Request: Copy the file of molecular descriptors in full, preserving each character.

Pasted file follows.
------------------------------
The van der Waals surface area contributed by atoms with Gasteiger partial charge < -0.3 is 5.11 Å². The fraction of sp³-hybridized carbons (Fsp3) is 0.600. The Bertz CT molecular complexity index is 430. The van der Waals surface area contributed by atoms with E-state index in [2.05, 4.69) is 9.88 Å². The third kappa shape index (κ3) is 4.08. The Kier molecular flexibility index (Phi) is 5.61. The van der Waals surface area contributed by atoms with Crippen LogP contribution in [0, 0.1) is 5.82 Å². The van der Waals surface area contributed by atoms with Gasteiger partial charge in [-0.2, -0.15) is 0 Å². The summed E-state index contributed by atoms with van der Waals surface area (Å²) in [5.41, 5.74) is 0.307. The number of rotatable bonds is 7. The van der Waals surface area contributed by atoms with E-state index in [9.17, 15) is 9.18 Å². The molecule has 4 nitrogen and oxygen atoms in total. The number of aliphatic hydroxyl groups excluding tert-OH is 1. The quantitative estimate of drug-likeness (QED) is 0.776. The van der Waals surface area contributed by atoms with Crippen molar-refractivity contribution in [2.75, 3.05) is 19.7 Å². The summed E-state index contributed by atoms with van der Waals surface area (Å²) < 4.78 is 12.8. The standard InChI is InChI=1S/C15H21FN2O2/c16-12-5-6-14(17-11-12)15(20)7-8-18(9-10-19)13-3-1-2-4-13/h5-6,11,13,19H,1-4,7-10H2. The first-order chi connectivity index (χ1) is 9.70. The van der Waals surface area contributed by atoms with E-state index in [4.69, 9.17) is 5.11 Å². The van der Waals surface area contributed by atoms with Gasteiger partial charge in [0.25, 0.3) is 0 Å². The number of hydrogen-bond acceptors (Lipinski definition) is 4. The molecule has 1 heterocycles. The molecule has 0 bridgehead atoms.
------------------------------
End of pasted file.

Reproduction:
The van der Waals surface area contributed by atoms with Gasteiger partial charge < -0.3 is 5.11 Å². The fraction of sp³-hybridized carbons (Fsp3) is 0.600. The Bertz CT molecular complexity index is 430. The van der Waals surface area contributed by atoms with E-state index in [2.05, 4.69) is 9.88 Å². The third kappa shape index (κ3) is 4.08. The Kier molecular flexibility index (Phi) is 5.61. The van der Waals surface area contributed by atoms with Crippen LogP contribution in [0, 0.1) is 5.82 Å². The van der Waals surface area contributed by atoms with Gasteiger partial charge in [-0.2, -0.15) is 0 Å². The summed E-state index contributed by atoms with van der Waals surface area (Å²) in [5.41, 5.74) is 0.307. The number of rotatable bonds is 7. The van der Waals surface area contributed by atoms with E-state index in [9.17, 15) is 9.18 Å². The molecule has 4 nitrogen and oxygen atoms in total. The number of aliphatic hydroxyl groups excluding tert-OH is 1. The quantitative estimate of drug-likeness (QED) is 0.776. The van der Waals surface area contributed by atoms with Crippen molar-refractivity contribution in [2.75, 3.05) is 19.7 Å². The summed E-state index contributed by atoms with van der Waals surface area (Å²) < 4.78 is 12.8. The standard InChI is InChI=1S/C15H21FN2O2/c16-12-5-6-14(17-11-12)15(20)7-8-18(9-10-19)13-3-1-2-4-13/h5-6,11,13,19H,1-4,7-10H2. The first-order chi connectivity index (χ1) is 9.70. The van der Waals surface area contributed by atoms with E-state index in [4.69, 9.17) is 5.11 Å². The van der Waals surface area contributed by atoms with Gasteiger partial charge in [0.25, 0.3) is 0 Å². The number of hydrogen-bond acceptors (Lipinski definition) is 4. The molecule has 1 heterocycles. The molecule has 0 bridgehead atoms.